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Protective Screens For Furnaces
Workmen needlessly exposed to the flames, heat and glare from...

Surface Carburizing
Carburizing, commonly called case-hardening, is the art of pr...

Silicon
Silicon prevents, to a large extent, defects such as gas bubb...

The Electric Process
The fourth method of manufacturing steel is by the electric f...

Hardening High-speed Steels
We will now take up the matter of hardening high-speed steels...

The Quenching Tank
The quenching tank is an important feature of apparatus in c...

A Satisfactory Luting Mixture
A mixture of fireclay and sand will be found very satisfactor...

Separating The Work From The Compound
During the pulling of the heat, the pots are dumped upon a ca...

Effect Of Different Carburizing Material
[Illustrations: FIGS. 33 to 37.] Each of these different p...

Non-shrinking Oil-hardening Steels
Certain steels have a very low rate of expansion and contract...

Suggestions For Handling High-speed Steels
The following suggestions for handling high-speed steels are ...

For Milling Cutters And Formed Tools
FORGING.--Forge as before.--ANNEALING.--Place the steel in a ...

Gears
The material used for all gears on the Liberty engine was sel...

Piston Pin
The piston pin on an aviation engine must possess maximum res...

Manganese
Manganese adds considerably to the tensile strength of steel,...

Sulphur
Sulphur is another impurity and high sulphur is even a greate...

Chrome-nickel Steel
Forging heat of chrome-nickel steel depends very largely on ...

Using Illuminating Gas
The choice of a carburizing furnace depends greatly on the fa...

Forging High-speed Steel
Heat very slowly and carefully to from 1,800 to 2,000 deg.F....

Flange Shields For Furnaces
Such portable flame shields as the one illustrated in Fig. 1...



Carbon Steels For Different Tools






Category: HARDENING CARBON STEEL FOR TOOLS

All users of tool steels should carefully study the different qualities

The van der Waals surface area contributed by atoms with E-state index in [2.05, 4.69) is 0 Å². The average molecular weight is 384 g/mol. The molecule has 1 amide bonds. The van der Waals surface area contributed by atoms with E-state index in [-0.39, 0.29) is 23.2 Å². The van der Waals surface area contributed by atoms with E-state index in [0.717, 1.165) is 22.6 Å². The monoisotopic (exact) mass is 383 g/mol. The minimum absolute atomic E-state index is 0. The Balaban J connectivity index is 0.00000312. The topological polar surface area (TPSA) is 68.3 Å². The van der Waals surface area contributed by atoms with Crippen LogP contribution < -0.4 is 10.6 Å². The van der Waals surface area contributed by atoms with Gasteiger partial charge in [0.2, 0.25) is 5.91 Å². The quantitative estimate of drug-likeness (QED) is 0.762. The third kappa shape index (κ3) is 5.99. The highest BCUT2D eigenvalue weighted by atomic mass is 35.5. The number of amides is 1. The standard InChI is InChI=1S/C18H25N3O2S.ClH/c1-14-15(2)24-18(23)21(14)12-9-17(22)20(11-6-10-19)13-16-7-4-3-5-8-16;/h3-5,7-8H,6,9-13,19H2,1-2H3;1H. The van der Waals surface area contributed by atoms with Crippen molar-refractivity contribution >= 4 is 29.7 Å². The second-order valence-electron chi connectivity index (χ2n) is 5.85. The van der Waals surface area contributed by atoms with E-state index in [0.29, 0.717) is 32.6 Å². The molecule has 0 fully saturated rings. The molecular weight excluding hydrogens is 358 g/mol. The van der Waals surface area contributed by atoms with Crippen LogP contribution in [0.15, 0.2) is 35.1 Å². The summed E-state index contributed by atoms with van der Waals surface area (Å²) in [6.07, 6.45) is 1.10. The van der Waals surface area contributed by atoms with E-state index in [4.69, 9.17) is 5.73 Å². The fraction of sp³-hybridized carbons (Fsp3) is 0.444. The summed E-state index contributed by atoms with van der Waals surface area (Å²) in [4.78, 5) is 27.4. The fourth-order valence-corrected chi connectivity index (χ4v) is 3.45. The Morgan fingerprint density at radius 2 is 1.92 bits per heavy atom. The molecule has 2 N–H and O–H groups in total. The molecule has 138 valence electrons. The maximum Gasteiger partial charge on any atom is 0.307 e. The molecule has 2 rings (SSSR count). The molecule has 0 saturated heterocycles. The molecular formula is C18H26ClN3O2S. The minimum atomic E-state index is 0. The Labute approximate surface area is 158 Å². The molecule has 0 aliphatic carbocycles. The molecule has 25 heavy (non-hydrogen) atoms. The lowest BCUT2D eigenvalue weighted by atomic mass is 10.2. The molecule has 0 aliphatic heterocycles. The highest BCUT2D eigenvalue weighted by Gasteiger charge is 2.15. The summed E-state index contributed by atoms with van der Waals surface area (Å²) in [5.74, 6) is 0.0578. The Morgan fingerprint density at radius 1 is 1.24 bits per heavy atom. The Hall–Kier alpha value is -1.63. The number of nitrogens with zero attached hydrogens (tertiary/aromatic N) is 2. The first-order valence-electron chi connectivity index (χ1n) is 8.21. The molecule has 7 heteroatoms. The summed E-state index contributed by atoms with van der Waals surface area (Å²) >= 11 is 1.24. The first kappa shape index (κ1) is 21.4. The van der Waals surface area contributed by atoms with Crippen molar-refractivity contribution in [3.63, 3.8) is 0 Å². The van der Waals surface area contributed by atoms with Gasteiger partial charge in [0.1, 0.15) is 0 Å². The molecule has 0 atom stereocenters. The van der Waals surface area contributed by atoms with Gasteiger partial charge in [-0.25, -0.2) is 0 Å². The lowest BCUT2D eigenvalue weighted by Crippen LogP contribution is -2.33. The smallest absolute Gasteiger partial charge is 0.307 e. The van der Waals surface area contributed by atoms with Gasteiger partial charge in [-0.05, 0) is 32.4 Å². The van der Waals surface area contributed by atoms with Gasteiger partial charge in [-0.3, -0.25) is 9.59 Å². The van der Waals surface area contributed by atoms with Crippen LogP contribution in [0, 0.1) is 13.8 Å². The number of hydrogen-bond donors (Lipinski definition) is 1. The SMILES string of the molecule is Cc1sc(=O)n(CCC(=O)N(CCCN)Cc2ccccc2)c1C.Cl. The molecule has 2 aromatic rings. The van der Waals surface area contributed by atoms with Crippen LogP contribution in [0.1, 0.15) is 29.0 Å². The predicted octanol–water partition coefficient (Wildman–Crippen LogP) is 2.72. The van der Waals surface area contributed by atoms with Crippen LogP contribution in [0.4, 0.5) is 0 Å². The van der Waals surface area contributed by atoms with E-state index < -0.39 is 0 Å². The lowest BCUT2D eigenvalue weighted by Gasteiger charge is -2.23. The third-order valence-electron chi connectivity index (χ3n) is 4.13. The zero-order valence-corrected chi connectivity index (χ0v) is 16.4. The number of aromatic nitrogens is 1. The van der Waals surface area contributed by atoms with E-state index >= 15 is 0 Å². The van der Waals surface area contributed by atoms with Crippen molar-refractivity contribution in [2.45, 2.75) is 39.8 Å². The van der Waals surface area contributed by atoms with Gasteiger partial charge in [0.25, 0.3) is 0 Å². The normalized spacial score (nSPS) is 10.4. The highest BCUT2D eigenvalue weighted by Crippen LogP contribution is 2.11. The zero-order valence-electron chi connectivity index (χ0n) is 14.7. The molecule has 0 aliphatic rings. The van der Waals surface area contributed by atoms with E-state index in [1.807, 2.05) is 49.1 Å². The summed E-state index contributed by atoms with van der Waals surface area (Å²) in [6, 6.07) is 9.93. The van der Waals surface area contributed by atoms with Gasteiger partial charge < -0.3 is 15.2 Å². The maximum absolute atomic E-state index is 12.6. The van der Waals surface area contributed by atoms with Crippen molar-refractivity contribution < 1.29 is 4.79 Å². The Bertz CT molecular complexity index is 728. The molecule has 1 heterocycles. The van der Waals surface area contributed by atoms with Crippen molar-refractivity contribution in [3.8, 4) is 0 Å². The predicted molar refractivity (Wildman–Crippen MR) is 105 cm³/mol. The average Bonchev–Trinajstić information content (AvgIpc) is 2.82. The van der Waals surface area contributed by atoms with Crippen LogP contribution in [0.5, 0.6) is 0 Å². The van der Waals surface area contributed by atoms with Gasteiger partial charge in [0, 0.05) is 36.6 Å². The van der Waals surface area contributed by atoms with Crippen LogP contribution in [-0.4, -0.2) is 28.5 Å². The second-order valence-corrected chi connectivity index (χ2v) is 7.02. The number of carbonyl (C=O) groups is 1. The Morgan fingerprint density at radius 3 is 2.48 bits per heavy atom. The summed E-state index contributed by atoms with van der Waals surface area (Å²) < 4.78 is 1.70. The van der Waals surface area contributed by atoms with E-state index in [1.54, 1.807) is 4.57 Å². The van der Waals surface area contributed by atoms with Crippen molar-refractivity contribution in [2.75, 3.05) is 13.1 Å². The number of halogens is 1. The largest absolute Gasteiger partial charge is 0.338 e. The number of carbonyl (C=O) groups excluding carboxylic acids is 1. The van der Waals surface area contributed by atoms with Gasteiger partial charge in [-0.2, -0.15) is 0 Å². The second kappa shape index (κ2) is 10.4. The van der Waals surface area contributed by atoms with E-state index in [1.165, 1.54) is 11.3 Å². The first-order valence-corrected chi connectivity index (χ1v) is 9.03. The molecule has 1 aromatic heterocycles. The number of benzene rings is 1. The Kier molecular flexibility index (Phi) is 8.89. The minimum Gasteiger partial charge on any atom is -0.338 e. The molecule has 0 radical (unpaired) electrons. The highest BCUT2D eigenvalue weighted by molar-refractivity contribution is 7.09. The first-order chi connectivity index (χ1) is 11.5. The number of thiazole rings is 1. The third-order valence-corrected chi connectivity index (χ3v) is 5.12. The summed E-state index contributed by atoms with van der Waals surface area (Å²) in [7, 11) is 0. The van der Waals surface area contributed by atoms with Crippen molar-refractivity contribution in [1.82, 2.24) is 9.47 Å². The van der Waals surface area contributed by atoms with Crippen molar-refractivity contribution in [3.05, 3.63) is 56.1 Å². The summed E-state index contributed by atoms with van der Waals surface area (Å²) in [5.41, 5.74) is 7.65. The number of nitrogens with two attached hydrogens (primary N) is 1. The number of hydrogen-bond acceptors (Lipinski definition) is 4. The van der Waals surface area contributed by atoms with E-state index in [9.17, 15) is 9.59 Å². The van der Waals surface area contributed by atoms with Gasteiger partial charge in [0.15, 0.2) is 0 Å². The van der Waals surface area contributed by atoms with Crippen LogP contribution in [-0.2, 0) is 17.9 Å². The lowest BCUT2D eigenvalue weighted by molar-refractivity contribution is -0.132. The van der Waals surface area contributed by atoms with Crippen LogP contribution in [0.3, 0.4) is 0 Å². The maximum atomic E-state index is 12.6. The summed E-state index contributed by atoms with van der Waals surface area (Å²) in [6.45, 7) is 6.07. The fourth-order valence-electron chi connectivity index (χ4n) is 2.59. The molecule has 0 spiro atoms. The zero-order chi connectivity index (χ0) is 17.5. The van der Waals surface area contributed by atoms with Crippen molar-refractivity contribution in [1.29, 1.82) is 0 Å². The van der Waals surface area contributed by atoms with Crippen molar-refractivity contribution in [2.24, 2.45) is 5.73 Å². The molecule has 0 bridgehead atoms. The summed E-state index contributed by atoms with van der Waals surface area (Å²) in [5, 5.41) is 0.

of the steels they handle. Different uses requires different kinds of
steel for best results, and for the purpose of designating different
steels some makers have adopted the two terms temper, and quality,
to distinguish between them.

In this case temper refers to the amount of carbon which is combined
with the iron to make the metal into a steel. The quality means
the absence of phosphorous, sulphur and other impurities, these
depending on the ores and the methods of treatment.

Steel makers have various ways of designating carbon steels for
different purposes. Some of these systems involve the use of numbers,
that of the Latrobe Steel Company being given herewith. It will
be noted that the numbers are based on 20 points of carbon per
unit. The names given the different tempers are also of interest.
Other makers use different numbers.

The temper list follows:

LATROBE TEMPER LIST OF CARBON TOOL STEELS
No. 3 temper 0.60 to 0.69 per cent carbon
No. 3-1/2 temper 0.70 to 0.79 per cent carbon
No. 4 temper 0.80 to 0.89 per cent carbon
No. 4-1/2 temper 0.90 to 0.99 pet cent carbon
No. 5 temper 1.00 to 1.09 per cent carbon
No. 5-1/2 temper 1.10 to 1.19 per cent carbon
No. 6 temper 1.20 to 1.29 per cent carbon
No. 6-1/2 temper 1.30 to 1.39 per cent carbon
No. 7 temper 1.40 to 1.49 per cent carbon





Next: Uses Of The Various Tempers Of Carbon Tool Steel

Previous: Carbon In Tool Steel



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